We have a lot of Churches in Dallas. A Google Maps search for “Church” (below) shows that we have a lot of Churches in Dallas.
The screen shot above shows the number of Churches in the city is almost comical. Still, just by sheer population numbers in Dallas County the number of churches shouldn’t be that surprising. If just 5% of Dallas County residents wake up on Sunday morning to go to church, and if we believe the average church on Sunday morning to have about 100 people, then we would easily expect over 1200 churches in Dallas County. That would make churches one of the biggest institutions in the City.
But what value is it?
Churches (at least in principle) offer a unique niche in a community. Churches really serve as the only institution where everyone is welcome. A random person off the street isn’t allowed to just walk into an elementary school, for example. A person really shouldn’t go and spend time at a hospital unless they have a reason to be there. Churches, on the other hand, offer a unique place where everyone is welcome to come and spend time with others in their communities. At my Church, I greet investment bankers and ex-drug addicts. Teachers and Drop-outs. Elderly women fawn over my 2 year old son. Church is a broad mix. At Church I am connected to many people from all walks of life that there is simply no other way I would come in contact with. Religion is really the only institution that truly promotes broad communities. That’s the primary value and purpose of Church. If not for Church, how many elderly women would know who I was? How would my son learn to interact with old men? How many teenage boys would I play softball with? Probably not very many.
That’s why Churches are vital to strong communities. They bring us together in ways that no other institutions can. I have heard the argument that “The Cowboys are my Church”. After throwing up a little in my mouth, my response to that is: “What will the Cowboys do for you when you lose your job? Will they still let you in to see the game?” Probably not. Churches are there in the communities when you need them and they are there in the communities needing you.
This piece, I believe, is ultimately the missing key for why suburban “walkable” developments feel fake. Legacy Town Center in Plano is really a neat development in a lot of ways. But it will always feel contrived to me. It’s a great place to “Live Work and Play” -so long as your credit card is accepted. A Google Maps search for “Church” around the Legacy area looks pretty different than the previous one.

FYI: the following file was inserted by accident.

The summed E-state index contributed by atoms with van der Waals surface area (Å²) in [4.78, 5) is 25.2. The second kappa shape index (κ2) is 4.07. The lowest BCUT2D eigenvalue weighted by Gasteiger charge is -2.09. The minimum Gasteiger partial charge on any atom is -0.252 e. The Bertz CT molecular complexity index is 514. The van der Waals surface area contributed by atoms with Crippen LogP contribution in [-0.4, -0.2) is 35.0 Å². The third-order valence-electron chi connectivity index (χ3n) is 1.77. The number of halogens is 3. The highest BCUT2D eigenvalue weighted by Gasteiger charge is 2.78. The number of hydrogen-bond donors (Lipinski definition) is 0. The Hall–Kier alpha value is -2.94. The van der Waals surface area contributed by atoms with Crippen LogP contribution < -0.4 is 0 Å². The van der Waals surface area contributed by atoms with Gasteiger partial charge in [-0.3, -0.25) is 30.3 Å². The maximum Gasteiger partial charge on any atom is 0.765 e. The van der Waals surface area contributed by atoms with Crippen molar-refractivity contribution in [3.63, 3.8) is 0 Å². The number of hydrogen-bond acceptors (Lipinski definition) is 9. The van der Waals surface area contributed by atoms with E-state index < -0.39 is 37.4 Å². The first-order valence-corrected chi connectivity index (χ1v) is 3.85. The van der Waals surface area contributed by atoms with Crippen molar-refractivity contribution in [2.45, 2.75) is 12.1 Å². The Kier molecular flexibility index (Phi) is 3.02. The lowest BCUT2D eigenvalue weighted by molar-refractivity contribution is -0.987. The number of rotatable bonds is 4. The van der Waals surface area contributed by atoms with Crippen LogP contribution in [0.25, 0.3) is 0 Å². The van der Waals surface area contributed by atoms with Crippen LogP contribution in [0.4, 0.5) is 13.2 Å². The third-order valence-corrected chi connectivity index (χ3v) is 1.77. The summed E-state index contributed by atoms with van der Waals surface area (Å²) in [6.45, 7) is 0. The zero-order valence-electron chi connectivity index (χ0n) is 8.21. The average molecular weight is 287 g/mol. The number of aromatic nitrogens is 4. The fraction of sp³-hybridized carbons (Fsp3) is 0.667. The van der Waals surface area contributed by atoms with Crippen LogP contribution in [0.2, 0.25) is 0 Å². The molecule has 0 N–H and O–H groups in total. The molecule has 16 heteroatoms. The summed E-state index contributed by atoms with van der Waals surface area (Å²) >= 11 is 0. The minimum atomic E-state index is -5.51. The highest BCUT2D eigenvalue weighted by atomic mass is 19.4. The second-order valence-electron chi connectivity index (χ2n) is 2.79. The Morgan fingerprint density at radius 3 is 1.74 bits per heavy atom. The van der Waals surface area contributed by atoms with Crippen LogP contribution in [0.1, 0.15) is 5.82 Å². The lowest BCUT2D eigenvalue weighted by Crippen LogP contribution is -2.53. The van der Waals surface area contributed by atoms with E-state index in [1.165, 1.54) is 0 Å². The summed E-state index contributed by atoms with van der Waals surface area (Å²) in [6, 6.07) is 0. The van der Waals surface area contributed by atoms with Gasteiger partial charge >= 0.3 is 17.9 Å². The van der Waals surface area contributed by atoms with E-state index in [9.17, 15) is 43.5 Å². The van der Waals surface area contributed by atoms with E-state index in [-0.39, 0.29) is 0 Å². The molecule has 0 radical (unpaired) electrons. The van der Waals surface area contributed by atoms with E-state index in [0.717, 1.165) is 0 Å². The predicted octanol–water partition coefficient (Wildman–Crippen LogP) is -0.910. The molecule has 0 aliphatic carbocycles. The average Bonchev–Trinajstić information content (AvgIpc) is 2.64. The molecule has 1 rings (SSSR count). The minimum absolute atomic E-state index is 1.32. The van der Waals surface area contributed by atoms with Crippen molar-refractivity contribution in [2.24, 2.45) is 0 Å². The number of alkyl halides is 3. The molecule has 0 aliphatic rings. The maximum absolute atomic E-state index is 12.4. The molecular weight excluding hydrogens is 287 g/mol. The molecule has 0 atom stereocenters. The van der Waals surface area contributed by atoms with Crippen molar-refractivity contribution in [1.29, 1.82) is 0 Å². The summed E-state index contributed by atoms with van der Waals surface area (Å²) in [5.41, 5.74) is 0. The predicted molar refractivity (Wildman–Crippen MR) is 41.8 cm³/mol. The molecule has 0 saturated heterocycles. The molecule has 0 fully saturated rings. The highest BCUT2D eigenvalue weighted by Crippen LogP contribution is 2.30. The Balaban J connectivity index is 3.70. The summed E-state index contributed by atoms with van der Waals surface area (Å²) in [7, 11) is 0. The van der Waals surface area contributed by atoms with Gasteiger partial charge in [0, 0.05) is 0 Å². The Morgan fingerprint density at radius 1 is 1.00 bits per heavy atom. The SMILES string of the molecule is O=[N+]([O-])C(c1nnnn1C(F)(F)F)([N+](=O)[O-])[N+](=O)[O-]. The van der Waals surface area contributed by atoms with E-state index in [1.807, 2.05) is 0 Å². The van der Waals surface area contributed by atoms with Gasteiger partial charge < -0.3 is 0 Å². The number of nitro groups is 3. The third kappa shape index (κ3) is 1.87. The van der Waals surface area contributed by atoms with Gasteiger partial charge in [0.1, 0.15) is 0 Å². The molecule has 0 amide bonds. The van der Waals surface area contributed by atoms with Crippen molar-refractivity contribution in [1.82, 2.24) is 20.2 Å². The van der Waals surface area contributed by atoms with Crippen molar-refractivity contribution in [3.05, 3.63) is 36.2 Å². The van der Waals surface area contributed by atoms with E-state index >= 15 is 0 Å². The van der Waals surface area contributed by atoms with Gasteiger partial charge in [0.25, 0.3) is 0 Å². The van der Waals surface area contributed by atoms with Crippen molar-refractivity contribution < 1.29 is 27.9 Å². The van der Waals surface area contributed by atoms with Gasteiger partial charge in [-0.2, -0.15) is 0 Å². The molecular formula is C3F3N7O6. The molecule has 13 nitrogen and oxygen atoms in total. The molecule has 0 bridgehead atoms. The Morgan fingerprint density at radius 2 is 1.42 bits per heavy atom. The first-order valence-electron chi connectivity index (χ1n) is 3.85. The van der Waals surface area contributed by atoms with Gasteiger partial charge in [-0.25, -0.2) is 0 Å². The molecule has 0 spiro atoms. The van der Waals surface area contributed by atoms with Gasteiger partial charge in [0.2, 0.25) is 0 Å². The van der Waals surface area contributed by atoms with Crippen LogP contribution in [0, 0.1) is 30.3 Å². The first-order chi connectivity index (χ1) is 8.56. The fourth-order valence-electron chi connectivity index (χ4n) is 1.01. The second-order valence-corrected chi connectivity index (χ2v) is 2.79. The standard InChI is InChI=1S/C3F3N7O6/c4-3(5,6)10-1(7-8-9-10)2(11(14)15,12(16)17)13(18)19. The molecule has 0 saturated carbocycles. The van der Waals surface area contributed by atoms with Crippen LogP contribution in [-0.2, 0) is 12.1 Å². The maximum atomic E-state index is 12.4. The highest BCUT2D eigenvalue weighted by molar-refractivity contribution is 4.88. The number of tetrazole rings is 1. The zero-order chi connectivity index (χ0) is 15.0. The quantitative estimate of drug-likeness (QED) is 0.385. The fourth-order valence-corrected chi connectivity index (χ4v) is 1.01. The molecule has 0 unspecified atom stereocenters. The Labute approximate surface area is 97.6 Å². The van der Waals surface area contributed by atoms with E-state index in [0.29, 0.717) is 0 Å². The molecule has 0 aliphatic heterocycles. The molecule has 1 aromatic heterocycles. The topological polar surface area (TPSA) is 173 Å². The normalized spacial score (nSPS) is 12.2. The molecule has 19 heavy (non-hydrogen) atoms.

Only three results are within miles of the development -and two of them aren’t actually churches. Legacy is a development that has fabulous commercial success, and horrendously fails at community building. The problem is that once a member of the community can’t pay to play, the community rejects the person. That’s not community at all. (Update: I was just informed that there is a church – City Church http://www.citychurchtv.com/– that meets on Sunday mornings at the Angelika Film Center. It is within walking distance of residents in Legacy Town Center. Glad to hear.)
Here is my critique:
- If grandma has to drive several miles to go to church on Sunday morning, you failed at city building.
- If a person in pain has to do a Google Maps search to find a minister to talk to them, you failed at city building.
- If you don’t include space for the pieces of communities that bring people from different walks of life together, you failed at city building.
I hope you are starting to get the picture. It would be a cynical euphemism to say that Christians have had a checkered history. But at it’s best, if Christians set themselves to work to make it serve the communal value was design to serve, then the Church and other religious organizations become an invaluable asset and serves a valuable function to the City and Community that shouldn’t be disregarded nor ignored when developers and planners are laying out their developments and cities.